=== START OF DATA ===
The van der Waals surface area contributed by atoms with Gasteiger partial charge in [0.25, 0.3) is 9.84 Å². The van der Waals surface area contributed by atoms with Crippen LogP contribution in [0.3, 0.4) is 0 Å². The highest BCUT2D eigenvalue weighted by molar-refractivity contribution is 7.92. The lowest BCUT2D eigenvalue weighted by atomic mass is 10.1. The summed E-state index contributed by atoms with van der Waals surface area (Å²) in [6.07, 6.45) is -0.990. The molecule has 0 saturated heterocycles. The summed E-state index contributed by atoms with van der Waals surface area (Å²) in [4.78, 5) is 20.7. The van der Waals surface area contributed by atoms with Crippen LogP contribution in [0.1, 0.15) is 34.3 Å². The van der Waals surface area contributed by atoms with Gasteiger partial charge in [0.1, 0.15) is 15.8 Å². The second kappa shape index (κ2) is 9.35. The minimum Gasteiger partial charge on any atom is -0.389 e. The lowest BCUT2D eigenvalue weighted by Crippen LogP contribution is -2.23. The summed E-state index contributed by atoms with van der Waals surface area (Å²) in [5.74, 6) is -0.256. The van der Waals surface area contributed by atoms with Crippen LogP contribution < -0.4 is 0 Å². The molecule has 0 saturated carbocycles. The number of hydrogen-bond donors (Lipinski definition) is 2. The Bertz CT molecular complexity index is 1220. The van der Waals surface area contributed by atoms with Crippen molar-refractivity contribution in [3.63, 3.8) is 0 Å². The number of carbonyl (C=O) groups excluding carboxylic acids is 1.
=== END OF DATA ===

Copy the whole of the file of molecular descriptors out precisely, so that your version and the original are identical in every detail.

The van der Waals surface area contributed by atoms with Gasteiger partial charge in [0.25, 0.3) is 9.84 Å². The van der Waals surface area contributed by atoms with Crippen LogP contribution in [0.3, 0.4) is 0 Å². The highest BCUT2D eigenvalue weighted by molar-refractivity contribution is 7.92. The lowest BCUT2D eigenvalue weighted by atomic mass is 10.1. The summed E-state index contributed by atoms with van der Waals surface area (Å²) in [6.07, 6.45) is -0.990. The molecule has 0 saturated heterocycles. The summed E-state index contributed by atoms with van der Waals surface area (Å²) in [4.78, 5) is 20.7. The van der Waals surface area contributed by atoms with Crippen LogP contribution in [0.1, 0.15) is 34.3 Å². The van der Waals surface area contributed by atoms with Gasteiger partial charge in [0.1, 0.15) is 15.8 Å². The second kappa shape index (κ2) is 9.35. The minimum Gasteiger partial charge on any atom is -0.389 e. The lowest BCUT2D eigenvalue weighted by Crippen LogP contribution is -2.23. The summed E-state index contributed by atoms with van der Waals surface area (Å²) in [5.74, 6) is -0.256. The van der Waals surface area contributed by atoms with Crippen LogP contribution < -0.4 is 0 Å². The molecule has 0 saturated carbocycles. The number of hydrogen-bond donors (Lipinski definition) is 2. The Bertz CT molecular complexity index is 1220. The van der Waals surface area contributed by atoms with Crippen molar-refractivity contribution in [3.63, 3.8) is 0 Å². The number of carbonyl (C=O) groups excluding carboxylic acids is 1.